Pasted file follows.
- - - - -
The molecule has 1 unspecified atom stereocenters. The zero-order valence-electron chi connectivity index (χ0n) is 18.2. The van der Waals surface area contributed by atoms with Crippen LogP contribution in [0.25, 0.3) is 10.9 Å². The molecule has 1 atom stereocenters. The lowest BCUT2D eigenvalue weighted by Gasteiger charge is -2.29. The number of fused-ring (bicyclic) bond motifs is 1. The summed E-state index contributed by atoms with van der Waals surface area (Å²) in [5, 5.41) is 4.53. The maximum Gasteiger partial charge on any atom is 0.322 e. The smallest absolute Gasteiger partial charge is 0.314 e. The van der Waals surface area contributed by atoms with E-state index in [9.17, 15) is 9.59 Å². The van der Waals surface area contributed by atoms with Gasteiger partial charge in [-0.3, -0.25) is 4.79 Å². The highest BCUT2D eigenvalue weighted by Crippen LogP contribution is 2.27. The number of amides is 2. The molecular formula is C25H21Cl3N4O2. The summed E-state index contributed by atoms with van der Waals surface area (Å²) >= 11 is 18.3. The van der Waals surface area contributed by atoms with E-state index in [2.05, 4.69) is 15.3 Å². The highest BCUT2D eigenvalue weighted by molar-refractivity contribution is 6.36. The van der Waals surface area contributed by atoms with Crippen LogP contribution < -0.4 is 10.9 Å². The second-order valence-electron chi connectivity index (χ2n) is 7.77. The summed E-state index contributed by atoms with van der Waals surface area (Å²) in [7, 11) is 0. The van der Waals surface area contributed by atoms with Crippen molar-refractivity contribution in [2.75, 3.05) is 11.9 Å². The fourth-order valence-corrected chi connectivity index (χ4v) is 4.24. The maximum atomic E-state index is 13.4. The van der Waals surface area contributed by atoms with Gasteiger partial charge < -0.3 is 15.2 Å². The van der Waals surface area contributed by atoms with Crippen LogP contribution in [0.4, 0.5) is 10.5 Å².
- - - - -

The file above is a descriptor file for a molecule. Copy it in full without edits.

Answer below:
The molecule has 1 unspecified atom stereocenters. The zero-order valence-electron chi connectivity index (χ0n) is 18.2. The van der Waals surface area contributed by atoms with Crippen LogP contribution in [0.25, 0.3) is 10.9 Å². The molecule has 1 atom stereocenters. The lowest BCUT2D eigenvalue weighted by Gasteiger charge is -2.29. The number of fused-ring (bicyclic) bond motifs is 1. The summed E-state index contributed by atoms with van der Waals surface area (Å²) in [5, 5.41) is 4.53. The maximum Gasteiger partial charge on any atom is 0.322 e. The smallest absolute Gasteiger partial charge is 0.314 e. The van der Waals surface area contributed by atoms with E-state index in [9.17, 15) is 9.59 Å². The van der Waals surface area contributed by atoms with Gasteiger partial charge in [-0.3, -0.25) is 4.79 Å². The highest BCUT2D eigenvalue weighted by Crippen LogP contribution is 2.27. The number of amides is 2. The molecular formula is C25H21Cl3N4O2. The summed E-state index contributed by atoms with van der Waals surface area (Å²) >= 11 is 18.3. The van der Waals surface area contributed by atoms with E-state index in [2.05, 4.69) is 15.3 Å². The highest BCUT2D eigenvalue weighted by molar-refractivity contribution is 6.36. The van der Waals surface area contributed by atoms with Crippen LogP contribution < -0.4 is 10.9 Å². The second-order valence-electron chi connectivity index (χ2n) is 7.77. The summed E-state index contributed by atoms with van der Waals surface area (Å²) in [7, 11) is 0. The van der Waals surface area contributed by atoms with Crippen molar-refractivity contribution in [2.75, 3.05) is 11.9 Å². The fourth-order valence-corrected chi connectivity index (χ4v) is 4.24. The maximum atomic E-state index is 13.4. The van der Waals surface area contributed by atoms with Gasteiger partial charge < -0.3 is 15.2 Å². The van der Waals surface area contributed by atoms with Crippen LogP contribution in [0.4, 0.5) is 10.5 Å².